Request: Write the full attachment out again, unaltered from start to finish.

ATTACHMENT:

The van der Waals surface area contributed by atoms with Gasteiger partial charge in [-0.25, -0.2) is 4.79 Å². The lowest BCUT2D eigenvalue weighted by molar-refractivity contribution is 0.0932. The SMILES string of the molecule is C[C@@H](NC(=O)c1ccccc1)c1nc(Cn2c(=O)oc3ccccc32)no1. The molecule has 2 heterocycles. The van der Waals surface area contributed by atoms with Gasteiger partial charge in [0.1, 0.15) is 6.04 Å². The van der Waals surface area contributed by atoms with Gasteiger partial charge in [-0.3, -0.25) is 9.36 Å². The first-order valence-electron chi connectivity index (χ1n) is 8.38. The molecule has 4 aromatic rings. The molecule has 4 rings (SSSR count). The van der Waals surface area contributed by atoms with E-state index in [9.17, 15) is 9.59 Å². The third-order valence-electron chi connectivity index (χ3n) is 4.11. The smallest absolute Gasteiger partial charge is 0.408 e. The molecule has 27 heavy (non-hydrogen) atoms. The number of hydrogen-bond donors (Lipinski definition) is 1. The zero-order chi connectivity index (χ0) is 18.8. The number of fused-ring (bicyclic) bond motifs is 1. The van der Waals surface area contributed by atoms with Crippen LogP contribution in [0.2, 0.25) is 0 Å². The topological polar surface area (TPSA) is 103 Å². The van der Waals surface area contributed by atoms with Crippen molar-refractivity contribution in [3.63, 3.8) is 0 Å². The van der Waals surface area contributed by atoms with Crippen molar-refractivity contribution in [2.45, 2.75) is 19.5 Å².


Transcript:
The van der Waals surface area contributed by atoms with Gasteiger partial charge in [-0.25, -0.2) is 4.79 Å². The lowest BCUT2D eigenvalue weighted by molar-refractivity contribution is 0.0932. The SMILES string of the molecule is C[C@@H](NC(=O)c1ccccc1)c1nc(Cn2c(=O)oc3ccccc32)no1. The molecule has 2 heterocycles. The van der Waals surface area contributed by atoms with Gasteiger partial charge in [0.1, 0.15) is 6.04 Å². The van der Waals surface area contributed by atoms with Gasteiger partial charge in [-0.3, -0.25) is 9.36 Å². The first-order valence-electron chi connectivity index (χ1n) is 8.38. The molecule has 4 aromatic rings. The molecule has 4 rings (SSSR count). The van der Waals surface area contributed by atoms with E-state index in [9.17, 15) is 9.59 Å². The third-order valence-electron chi connectivity index (χ3n) is 4.11. The smallest absolute Gasteiger partial charge is 0.408 e. The molecule has 27 heavy (non-hydrogen) atoms. The number of hydrogen-bond donors (Lipinski definition) is 1. The zero-order chi connectivity index (χ0) is 18.8. The number of fused-ring (bicyclic) bond motifs is 1. The van der Waals surface area contributed by atoms with Crippen LogP contribution in [0.2, 0.25) is 0 Å². The topological polar surface area (TPSA) is 103 Å². The van der Waals surface area contributed by atoms with Crippen molar-refractivity contribution in [3.63, 3.8) is 0 Å². The van der Waals surface area contributed by atoms with Crippen molar-refractivity contribution in [2.45, 2.75) is 19.5 Å².